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10 Ways to Stand Out in a Competitive Job Market

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Are you trying to take the ‘next step’ in your career and finding that you’re just not getting interviews for the positions you are applying for? Or maybe you’re just starting out, desperately seeking that elusive first break in your chosen field?

It sounds like you might be experiencing a competitive job market. This can be incredibly frustrating. But don’t despair; there are a number of constructive steps you can take to steal a lead on the competition.

Know your strengths

Think of job-hunting as an exercise in selling yourself. Make a list of the things that you can demonstrate you’re good at and put them high up on your resume. Include links to evidence of when and how you delivered on the skills you are highlighting.

Create a strong online profile

This will ensure that employers looking for people with your skills and experience will find you in their searches. Investigate ways to maximise your professional online footprint using job search sites like Profilr, as well as social media sites like Twitter.

It’s who you know

Online and in person networking is an important tool, especially when jobs are scarce and positions may not be advertised widely. Join online groups associated with your field of interest and find out if there are any informal social gatherings of like-minded individuals that might help you hear about vacant positions. Go to networking events, dress up as if you are going to an interview, and take business cards to hand out to the people you meet. If you meet anyone interesting, follow up with a friendly email or connect with them on social media, so that you can maintain contact with them.

Informational interviews

Once you have some contacts in your desired field, if you’re still struggling to gain an interview, try organising an informational interview with someone working in the industry. It might be someone you know, a friend of a friend, a colleague of an ex-colleague, or even someone you’ve connected with on Twitter. Usually, people feel flattered that you’re interested in meeting them for coffee to hear more about their job, and they’ll enjoy talking about their own career or profession. You can not only learn a lot from them, but inviting them shows your initiative and determination, and you’ll likely be top of their mind next time they hear of an opening, whether in their company or through one of their contacts.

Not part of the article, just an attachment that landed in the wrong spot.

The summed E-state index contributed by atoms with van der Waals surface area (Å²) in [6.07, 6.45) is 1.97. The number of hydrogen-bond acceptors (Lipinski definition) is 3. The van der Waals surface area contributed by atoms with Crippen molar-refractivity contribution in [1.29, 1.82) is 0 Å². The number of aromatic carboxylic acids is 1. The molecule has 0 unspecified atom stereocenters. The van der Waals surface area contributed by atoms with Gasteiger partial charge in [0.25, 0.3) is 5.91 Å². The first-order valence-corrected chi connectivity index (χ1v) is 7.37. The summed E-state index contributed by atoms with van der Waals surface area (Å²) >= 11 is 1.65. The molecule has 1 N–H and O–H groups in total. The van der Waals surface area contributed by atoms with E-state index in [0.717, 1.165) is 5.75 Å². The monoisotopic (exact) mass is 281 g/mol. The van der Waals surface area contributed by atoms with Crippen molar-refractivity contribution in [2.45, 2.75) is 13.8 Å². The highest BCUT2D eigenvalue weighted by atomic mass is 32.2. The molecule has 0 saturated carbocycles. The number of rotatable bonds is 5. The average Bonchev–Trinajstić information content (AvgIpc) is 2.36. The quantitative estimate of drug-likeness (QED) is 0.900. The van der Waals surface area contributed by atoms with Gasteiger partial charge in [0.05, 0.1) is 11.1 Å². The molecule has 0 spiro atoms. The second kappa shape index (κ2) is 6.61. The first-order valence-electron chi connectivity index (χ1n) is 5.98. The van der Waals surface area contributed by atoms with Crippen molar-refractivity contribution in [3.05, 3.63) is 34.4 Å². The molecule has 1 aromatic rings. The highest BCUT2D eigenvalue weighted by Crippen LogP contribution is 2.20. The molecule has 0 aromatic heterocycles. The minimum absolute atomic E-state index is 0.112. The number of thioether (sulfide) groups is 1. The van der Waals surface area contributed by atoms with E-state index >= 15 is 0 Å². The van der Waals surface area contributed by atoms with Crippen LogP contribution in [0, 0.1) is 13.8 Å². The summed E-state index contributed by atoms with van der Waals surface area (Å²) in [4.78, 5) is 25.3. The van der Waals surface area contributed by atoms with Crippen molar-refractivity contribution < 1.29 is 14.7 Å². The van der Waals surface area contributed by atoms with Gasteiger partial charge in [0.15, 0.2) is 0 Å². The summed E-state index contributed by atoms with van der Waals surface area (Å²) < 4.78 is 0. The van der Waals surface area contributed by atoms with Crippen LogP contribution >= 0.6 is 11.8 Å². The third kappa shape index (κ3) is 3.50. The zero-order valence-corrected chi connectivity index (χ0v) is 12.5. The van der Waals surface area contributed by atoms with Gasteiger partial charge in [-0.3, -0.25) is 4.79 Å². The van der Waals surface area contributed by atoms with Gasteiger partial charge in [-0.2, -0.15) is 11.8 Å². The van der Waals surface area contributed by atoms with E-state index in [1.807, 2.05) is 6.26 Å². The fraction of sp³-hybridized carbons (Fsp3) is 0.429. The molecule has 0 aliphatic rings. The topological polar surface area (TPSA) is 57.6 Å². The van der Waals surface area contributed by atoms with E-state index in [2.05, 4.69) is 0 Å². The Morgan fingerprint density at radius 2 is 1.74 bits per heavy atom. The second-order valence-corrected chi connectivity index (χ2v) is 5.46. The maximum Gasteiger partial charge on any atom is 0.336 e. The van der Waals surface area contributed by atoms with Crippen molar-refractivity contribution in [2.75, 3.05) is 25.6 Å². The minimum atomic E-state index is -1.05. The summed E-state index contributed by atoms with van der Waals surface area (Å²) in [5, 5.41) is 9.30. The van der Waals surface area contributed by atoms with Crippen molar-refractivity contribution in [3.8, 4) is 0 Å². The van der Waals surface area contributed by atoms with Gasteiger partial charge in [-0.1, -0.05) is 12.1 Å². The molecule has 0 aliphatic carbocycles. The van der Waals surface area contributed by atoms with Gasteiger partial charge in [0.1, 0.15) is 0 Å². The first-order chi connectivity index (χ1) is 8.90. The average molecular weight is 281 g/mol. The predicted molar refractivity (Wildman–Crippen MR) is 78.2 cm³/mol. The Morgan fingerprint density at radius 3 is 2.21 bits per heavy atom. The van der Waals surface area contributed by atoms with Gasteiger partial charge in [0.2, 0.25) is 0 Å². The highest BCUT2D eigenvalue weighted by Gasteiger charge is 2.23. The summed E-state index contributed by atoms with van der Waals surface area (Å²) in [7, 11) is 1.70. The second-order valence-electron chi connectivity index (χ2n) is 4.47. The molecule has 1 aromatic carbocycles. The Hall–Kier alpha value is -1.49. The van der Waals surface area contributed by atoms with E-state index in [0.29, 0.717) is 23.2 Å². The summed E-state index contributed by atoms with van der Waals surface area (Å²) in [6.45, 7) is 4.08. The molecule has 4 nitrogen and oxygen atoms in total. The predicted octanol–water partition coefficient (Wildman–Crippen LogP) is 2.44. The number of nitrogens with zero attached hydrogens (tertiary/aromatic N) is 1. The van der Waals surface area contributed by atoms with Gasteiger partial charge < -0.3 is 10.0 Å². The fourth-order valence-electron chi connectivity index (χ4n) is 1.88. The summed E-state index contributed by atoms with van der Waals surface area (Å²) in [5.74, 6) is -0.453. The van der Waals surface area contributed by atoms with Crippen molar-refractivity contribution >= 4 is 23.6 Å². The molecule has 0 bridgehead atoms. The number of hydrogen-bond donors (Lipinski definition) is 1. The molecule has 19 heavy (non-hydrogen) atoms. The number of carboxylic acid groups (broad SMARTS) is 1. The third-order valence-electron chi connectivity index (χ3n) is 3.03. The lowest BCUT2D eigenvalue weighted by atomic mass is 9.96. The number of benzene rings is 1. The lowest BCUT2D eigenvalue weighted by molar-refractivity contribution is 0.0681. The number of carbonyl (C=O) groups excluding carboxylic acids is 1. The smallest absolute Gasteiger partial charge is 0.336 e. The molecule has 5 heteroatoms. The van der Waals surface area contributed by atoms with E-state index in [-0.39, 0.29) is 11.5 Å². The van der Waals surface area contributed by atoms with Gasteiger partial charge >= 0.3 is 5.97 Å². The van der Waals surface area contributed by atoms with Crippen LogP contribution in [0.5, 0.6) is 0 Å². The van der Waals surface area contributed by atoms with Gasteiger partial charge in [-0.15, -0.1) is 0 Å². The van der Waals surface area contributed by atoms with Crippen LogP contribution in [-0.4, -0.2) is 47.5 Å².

Invest in yourself

Are you missing any professional qualifications that would help you get ahead? Taking a further degree or becoming a member of a relevant professional body might open up new opportunities, help expand your network of contacts and keep you up to date with the latest developments in your industry.

Attention to detail

Nothing annoys employers more than receiving irrelevant, poorly laid out resumes that are full of spelling mistakes. When applying for a job, spend some time tailoring your CV to show how you fulfill the requirements outlined in the advertisement. Your resume is your No.1 sales tool; ensure yours stands out from the many other CVs human resources departments receive. Cover your employment history fully with all ‘missing’ months accounted for.

Research, research, research

When applying for a job, put in some time investigating the company’s specialisms and clientele. This will enable you to tailor your application more carefully, showing your depth of knowledge and interest in what they do. The company’s own website is a good place to start. Also try searching the Internet for any news about them.

Follow up your application

After you have applied for a role and the application date has passed, take the time to find out the contact details of the key decision maker or recruiter, and follow up with a polite phone call. Confirm that your CV has been received, and then explain succinctly why you believe you are the right person for the role. This not only points out your CV amongst what may be a large pile, but it also shows that you have genuine passion for the position, which sets you apart from the applicants who are applying for anything and everything.

Preparation

So, you’ve finally got an interview. Congratulations! Now go back through your CV, reminding yourself of the things you have highlighted. Think about the questions that might come up on the day – these could be about your education, skills, experience or even personal interests.

You may be asked why you want to work for the company, why you want to leave your current job and what your strengths and weaknesses are. Write possible questions down and consider practicing a ‘mock’ interview with a friend.

Be enthusiastic

Enthusiasm is infectious and it doesn’t require any experience or special skills! Be punctual and knowledgeable about the company you are applying to. Think about doing things in your spare time that will show that you are prepared to go the extra mile to gain experience in what you do.

If a hiring manager has to choose between two people with similar qualifications, the person with the greatest enthusiasm and passion is likely to win on the day.

Securing a position in a competitive job market can be time consuming and frustrating but if you’re committed and patient, chances are that an opportunity will come along – make sure that you are in a position to take full advantage of it.

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